Matthew 1:1
We are tempted to pass by the string of names with which the New Testament opens, as though it had no moral significance, as though it were only a relic of Jewish domestic annals. But even the genealogies in Genesis are eloquent in lessons on human life - its brevity, its changes, its succession, its unity in the midst of diversity; and the genealogy of our Lord has its own peculiar importance, reminding us of many facts.

I. CHRIST IS TRULY HUMAN. It will be a great mistake if we so conceive of his Divinity as in any way to diminish our idea of his humanity. He was as true a man as if he had not been more than a man. The Divinity in him overflows the humanity, fills it and surrounds it, but does not destroy it. Christ is not a demi-god - half-way between man and God. Perfectly one with his Father on the Divine side of his nature, he is equally one with us on the human.

II. CHRIST HAS CLOSE RELATIONSHIP WITH OTHER MEN. He does not descend out of the sky like an angel, or suddenly appear at our tent-door as the "three men" appeared to Abraham (Genesis 18:2). He comes in the line of a known household, and takes his place in the family tree. This family tree suggests kinship. A family is more than a collection of men, women, and children, more or less closely associated together like the grains of sand on the seashore. There is blood-relationship in it The solidarity of the human race makes one man to be the brother of all men. But the family relationship is even closer. Our Lord extends his own closest kinship to all who do the will of God (Matthew 12:50).

III. THE PAST LEADS UP TO CHRIST. He has his roots in the ages. Those dim, sorrowful years did not come and go in vain. They were all laying the foundation on which, in the fulness of time, God would build his glorious temple. Yet the men whose names are immortalized in this list knew not of their high destiny. We live for a future that is beyond our vision.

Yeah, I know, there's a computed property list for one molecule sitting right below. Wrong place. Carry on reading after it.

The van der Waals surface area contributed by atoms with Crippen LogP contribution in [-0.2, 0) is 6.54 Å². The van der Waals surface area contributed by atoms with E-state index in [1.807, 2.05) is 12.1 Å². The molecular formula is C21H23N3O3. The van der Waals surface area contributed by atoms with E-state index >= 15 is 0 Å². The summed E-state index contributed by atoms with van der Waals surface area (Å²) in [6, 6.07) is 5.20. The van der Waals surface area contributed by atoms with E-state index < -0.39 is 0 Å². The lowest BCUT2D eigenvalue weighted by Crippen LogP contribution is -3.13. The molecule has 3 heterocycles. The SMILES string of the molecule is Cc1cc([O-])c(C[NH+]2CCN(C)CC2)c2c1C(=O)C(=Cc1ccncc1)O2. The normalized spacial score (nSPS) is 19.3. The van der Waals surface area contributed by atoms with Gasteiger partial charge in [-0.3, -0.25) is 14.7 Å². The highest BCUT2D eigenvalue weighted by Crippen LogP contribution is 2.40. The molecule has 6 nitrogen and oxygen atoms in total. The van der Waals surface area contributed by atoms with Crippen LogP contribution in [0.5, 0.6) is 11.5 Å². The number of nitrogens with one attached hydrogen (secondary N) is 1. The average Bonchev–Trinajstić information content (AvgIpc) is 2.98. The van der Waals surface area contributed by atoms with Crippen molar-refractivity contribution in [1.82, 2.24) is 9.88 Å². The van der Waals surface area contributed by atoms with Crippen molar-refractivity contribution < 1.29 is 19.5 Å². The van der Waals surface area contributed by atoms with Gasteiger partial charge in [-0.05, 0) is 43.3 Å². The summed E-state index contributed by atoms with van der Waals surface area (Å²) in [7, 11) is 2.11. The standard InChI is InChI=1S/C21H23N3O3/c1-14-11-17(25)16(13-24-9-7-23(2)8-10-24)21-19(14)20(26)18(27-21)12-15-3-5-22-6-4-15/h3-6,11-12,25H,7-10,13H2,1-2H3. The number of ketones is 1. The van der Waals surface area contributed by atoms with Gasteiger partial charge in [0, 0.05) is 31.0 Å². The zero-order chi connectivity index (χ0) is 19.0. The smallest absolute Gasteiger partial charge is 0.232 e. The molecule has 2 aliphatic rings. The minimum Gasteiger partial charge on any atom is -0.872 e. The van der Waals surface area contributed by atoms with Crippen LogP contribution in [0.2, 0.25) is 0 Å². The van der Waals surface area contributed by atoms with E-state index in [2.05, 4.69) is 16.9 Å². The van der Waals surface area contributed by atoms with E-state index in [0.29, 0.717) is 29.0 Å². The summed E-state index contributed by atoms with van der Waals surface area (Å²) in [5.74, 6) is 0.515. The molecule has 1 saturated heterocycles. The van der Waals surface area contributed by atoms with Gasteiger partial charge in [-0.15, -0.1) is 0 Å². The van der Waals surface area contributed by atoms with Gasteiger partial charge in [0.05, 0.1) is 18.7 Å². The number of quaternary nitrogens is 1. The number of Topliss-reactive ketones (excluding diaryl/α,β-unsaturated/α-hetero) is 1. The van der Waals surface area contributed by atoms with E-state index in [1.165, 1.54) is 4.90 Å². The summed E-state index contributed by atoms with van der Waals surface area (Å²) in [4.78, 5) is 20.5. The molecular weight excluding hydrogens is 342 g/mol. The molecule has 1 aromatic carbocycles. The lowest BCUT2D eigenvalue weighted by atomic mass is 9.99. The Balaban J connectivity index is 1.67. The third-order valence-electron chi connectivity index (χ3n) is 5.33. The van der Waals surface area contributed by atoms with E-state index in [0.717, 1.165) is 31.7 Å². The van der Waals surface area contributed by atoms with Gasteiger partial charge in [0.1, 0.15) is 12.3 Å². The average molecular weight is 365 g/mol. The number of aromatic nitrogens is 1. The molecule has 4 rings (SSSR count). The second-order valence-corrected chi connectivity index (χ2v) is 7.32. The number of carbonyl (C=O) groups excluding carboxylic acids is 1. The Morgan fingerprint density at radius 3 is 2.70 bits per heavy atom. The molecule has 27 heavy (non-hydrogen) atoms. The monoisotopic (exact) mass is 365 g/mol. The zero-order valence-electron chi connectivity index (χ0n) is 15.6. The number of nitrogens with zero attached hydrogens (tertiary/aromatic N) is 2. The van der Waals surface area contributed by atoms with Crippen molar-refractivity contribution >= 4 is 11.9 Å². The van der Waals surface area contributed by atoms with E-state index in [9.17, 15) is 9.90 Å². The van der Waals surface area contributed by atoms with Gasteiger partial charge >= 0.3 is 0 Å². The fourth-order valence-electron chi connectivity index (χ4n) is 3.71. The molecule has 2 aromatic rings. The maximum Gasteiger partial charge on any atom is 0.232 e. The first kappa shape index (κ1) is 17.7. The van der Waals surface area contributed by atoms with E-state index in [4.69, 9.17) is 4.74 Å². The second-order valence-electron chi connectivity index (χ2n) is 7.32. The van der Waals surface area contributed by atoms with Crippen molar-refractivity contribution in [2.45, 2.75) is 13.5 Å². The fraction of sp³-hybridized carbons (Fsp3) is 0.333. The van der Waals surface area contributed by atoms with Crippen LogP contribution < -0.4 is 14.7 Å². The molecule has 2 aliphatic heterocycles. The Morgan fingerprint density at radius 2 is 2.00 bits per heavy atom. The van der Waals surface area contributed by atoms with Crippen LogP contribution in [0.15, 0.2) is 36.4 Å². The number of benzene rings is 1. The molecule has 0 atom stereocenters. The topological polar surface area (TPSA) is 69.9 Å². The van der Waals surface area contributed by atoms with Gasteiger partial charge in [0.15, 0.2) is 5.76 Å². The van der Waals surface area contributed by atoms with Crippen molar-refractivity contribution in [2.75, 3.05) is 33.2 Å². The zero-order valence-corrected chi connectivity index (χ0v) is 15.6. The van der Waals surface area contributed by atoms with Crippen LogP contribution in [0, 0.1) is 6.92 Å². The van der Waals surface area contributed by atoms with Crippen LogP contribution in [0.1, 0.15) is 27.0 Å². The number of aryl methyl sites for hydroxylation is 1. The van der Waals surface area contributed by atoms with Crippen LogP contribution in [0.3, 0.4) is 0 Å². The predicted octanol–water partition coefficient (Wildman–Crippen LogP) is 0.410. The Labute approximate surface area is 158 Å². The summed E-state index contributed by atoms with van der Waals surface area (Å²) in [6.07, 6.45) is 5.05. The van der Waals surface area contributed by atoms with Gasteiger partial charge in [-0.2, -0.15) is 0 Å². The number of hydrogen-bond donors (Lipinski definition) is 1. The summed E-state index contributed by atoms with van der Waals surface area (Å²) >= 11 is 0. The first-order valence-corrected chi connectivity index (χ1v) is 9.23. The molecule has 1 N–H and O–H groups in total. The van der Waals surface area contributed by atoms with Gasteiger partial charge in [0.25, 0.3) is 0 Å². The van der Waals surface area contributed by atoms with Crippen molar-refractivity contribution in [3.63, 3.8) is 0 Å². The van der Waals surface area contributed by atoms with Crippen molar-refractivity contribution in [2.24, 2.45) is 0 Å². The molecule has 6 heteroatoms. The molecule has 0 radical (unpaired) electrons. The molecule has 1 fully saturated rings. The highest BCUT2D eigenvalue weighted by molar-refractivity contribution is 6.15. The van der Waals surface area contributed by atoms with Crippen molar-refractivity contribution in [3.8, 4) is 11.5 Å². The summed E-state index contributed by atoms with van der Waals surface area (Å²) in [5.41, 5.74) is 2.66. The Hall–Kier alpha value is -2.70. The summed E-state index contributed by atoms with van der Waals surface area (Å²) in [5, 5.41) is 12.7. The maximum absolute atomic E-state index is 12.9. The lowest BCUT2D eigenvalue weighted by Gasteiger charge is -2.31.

IV. CHRIST IS NOT ACCOUNTED FOR BY HIS ANCESTRY. Some people are proud of a noble pedigree. Yet it is possible to be the worthless scion of a glorious house, for families often degenerate. On the other hand, many of the best men have emerged out of obscurity. We may believe in "blood" to a certain extent, but heredity will not explain the most striking phenomena of human life. Most assuredly it will not explain the marvellous nature and character of Christ. "Who can bring a clean thing out of an unclean?" (Job 14:4). Christ is not the product of such lives as those of his ancestors here given. His unique glory is not of this world, as a comparison of his life with his genealogy should show us.

V. CHRIST SUMS UP THE GLORIES OF THE PAST. All that is great and good in his ancestors is contained in Christ and surpassed by him.

1. The Jewish faith. Christ's pedigree goes back to Abraham, the friend of God; and in Christ Abraham's faith and piety are perfected, and the promises to Abraham are fulfilled.

2. The Jewish throne. Christ is David's heir. He inherits David's kingship anti he exceeds it, realizing in fact what David imperfectly foreshadowed in type. - W.F.A.







The book of the generation.
1. It is a proof of the reality of Christ's humanity.

2. It suggests the relation of Christ's work to the whole human race.